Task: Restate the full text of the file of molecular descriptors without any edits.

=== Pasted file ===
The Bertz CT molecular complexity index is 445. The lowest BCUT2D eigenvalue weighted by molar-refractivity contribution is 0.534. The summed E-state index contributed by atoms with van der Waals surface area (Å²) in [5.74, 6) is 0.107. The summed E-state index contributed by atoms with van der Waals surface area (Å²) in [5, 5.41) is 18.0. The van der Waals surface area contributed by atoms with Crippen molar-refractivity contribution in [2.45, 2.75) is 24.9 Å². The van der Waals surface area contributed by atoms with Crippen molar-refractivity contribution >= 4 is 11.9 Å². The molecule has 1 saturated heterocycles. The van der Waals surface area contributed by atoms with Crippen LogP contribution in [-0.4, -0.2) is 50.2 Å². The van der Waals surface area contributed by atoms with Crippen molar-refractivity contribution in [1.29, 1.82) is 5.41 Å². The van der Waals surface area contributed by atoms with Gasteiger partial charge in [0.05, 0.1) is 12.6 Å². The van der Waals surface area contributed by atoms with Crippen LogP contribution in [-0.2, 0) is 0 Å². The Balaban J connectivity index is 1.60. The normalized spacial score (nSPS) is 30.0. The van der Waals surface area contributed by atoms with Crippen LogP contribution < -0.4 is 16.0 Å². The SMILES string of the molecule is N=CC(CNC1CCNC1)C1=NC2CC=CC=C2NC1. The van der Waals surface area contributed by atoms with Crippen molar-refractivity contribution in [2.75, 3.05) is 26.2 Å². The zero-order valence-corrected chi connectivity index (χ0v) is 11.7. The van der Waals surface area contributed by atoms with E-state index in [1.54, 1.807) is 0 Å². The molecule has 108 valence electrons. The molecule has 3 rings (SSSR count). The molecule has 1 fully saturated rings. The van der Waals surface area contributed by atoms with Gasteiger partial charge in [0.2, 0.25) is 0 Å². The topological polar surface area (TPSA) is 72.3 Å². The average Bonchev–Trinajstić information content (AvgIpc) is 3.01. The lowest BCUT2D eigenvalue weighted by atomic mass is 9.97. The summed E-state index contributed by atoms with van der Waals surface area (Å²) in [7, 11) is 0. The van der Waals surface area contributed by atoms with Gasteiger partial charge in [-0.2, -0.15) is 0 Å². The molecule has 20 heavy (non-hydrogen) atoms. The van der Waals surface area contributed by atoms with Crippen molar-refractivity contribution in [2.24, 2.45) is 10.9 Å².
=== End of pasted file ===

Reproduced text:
The Bertz CT molecular complexity index is 445. The lowest BCUT2D eigenvalue weighted by molar-refractivity contribution is 0.534. The summed E-state index contributed by atoms with van der Waals surface area (Å²) in [5.74, 6) is 0.107. The summed E-state index contributed by atoms with van der Waals surface area (Å²) in [5, 5.41) is 18.0. The van der Waals surface area contributed by atoms with Crippen molar-refractivity contribution in [2.45, 2.75) is 24.9 Å². The van der Waals surface area contributed by atoms with Crippen molar-refractivity contribution >= 4 is 11.9 Å². The molecule has 1 saturated heterocycles. The van der Waals surface area contributed by atoms with Crippen LogP contribution in [-0.4, -0.2) is 50.2 Å². The van der Waals surface area contributed by atoms with Crippen molar-refractivity contribution in [1.29, 1.82) is 5.41 Å². The van der Waals surface area contributed by atoms with Gasteiger partial charge in [0.05, 0.1) is 12.6 Å². The van der Waals surface area contributed by atoms with Crippen LogP contribution in [-0.2, 0) is 0 Å². The Balaban J connectivity index is 1.60. The normalized spacial score (nSPS) is 30.0. The van der Waals surface area contributed by atoms with Crippen LogP contribution < -0.4 is 16.0 Å². The SMILES string of the molecule is N=CC(CNC1CCNC1)C1=NC2CC=CC=C2NC1. The van der Waals surface area contributed by atoms with Crippen molar-refractivity contribution in [2.75, 3.05) is 26.2 Å². The zero-order valence-corrected chi connectivity index (χ0v) is 11.7. The van der Waals surface area contributed by atoms with E-state index in [1.54, 1.807) is 0 Å². The molecule has 108 valence electrons. The molecule has 3 rings (SSSR count). The molecule has 1 fully saturated rings. The van der Waals surface area contributed by atoms with Gasteiger partial charge in [0.2, 0.25) is 0 Å². The topological polar surface area (TPSA) is 72.3 Å². The average Bonchev–Trinajstić information content (AvgIpc) is 3.01. The lowest BCUT2D eigenvalue weighted by atomic mass is 9.97. The summed E-state index contributed by atoms with van der Waals surface area (Å²) in [7, 11) is 0. The van der Waals surface area contributed by atoms with Gasteiger partial charge in [-0.2, -0.15) is 0 Å². The molecule has 20 heavy (non-hydrogen) atoms. The van der Waals surface area contributed by atoms with Crippen molar-refractivity contribution in [2.24, 2.45) is 10.9 Å².